While his classmates crossed the graduation stage in Rolla, Dillon Ruble wound up his pitching arm at an international paper airplane contest halfway around the world. The aerospace engineering graduate missed his commencement ceremony but instead placed 12th out of 58 in the distance category of the Red Bull Paper Wings World Final in Austria on May 14.
The experience, he says, was a whirlwind.
Ruble, of St. Charles, Missouri, first started making paper airplanes only two months prior, when he heard about the “qualiflyer” event at S&T in March. That timeframe aside, he had unknowingly been preparing for such an event his entire life – as a former baseball pitcher, an aerospace engineering student at S&T, and an origami enthusiast for the past decade.
“I’ve always pursued a bunch of stuff at once,” he says.
Origami skills turned out to be an important factor since contestants were only allowed to create a paper plane by folding a single, standardized sheet of A4 paper. No cutting, tearing, gluing or other modifications were allowed.
“The precision of your folding really matters,” Ruble says.
From the event in S&T’s Gale Bullman Building, three S&T students qualified for the Red Bull Paper Wings National Final in Denver on April 10: Dominic Alberico, a sophomore in information science and technology from Minooka, Illinois, who placed second in the distance category; Michael Sova, a senior in chemical engineering from Springfield, Missouri, who participated in the airtime category but did not place; and Ruble, who won the distance category by crushing the former world record by 10 feet.
Ruble set the new record by sending his modest-looking piece of paper on a 196.9-foot flight.
From there, Ruble embarked on the international competition in Hangar-7 in Salzburg, Austria. He went into the finals in second place but then was disqualified on his second throw when he inadvertently stepped across a regulation line. Although he didn’t win and his record was bested by Serbian Lazar Krstic with a throw of 200.49 feet, Ruble is grateful for the experience and looks forward to what’s next.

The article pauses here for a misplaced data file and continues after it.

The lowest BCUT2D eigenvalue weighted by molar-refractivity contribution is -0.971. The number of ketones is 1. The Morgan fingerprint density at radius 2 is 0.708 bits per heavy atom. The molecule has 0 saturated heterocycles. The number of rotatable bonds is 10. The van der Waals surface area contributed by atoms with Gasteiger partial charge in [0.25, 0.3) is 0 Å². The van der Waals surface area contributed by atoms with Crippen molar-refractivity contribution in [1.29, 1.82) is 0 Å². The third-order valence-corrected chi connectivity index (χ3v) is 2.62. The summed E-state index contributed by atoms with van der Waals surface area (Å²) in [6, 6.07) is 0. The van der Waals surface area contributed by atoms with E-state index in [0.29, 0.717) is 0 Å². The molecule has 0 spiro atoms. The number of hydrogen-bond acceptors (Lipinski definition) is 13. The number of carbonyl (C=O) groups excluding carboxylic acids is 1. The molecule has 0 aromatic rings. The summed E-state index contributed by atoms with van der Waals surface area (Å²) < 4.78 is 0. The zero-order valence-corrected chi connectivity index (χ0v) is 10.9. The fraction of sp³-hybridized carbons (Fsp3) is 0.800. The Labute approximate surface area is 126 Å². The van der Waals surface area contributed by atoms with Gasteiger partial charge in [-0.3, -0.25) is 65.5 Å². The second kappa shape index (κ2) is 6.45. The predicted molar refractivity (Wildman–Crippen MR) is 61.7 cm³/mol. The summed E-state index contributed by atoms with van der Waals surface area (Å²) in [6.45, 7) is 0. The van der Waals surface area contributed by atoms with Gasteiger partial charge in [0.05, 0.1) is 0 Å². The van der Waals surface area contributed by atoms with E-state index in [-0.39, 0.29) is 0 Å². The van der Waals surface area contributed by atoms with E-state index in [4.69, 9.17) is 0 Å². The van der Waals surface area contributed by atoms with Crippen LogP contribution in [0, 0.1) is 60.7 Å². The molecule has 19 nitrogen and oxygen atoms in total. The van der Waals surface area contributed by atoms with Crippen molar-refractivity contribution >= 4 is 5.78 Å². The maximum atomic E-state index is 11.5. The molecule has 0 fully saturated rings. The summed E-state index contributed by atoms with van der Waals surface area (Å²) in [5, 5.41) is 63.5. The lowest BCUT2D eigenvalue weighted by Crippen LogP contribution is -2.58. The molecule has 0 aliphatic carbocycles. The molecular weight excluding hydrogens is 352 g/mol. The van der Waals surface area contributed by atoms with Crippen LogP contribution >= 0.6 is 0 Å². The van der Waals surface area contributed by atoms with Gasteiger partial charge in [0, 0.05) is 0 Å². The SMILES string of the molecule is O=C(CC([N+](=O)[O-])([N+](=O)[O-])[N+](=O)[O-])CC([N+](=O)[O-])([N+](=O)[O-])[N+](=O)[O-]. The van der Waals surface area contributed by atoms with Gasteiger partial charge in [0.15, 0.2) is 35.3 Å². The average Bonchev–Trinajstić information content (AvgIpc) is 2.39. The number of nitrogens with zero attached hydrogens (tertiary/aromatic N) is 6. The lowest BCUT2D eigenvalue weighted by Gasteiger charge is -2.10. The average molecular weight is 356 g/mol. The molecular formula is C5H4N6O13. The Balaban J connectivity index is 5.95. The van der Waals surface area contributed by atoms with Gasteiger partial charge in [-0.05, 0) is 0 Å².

“I’m going to work for Boeing in St. Louis, working within the training systems division on flight simulators,” he says. “I will also be continuing to pursue greater challenges in the athletic world, mainly consisting of ultramarathons and Ironman triathlon events.”
Ruble says he chose S&T because of the university’s reputation, aerospace engineering program and location close to home.
“I love the size of S&T in terms of both campus but more so the amount of students because it feels like it is relatively easy to become friends with a large amount of students spread across campus in different organizations and groups,” he says.
“I also love the reputation S&T has and along with that the return on investment that can be achieved by graduating from S&T with an engineering degree,” Ruble says. “Lastly, I appreciate the rigorous nature of the coursework here balanced with juggling many other responsibilities because this has resulted in a lot of growth and positive skill development to take forward in my life.”
Ruble’s advice to other S&T students is “diversity your life.” It’s a philosophy he has tried to live while a student at S&T, where he was on the track team, earned a minor in French, started a triathlon club, and cultivated friendships and leadership skills as a member of the Delta Sigma Phi fraternity. He got hands-on engineering experience with the Missouri S&T Rocket Design Team, the Missouri S&T Satellite Research Team (M-SAT), and conducted undergraduate research in the areas of metal additive manufacturing and composites.
“No matter what path you take throughout S&T with different majors and different organizations, the one consistent thing is that S&T really has a lasting impact on everyone who has graduated,” Ruble says. “It influences graduates in various ways to become more well-rounded individuals with potentially better time management skills, better problem-solving capabilities, better social networks and enhanced communication skills before going into the workforce.”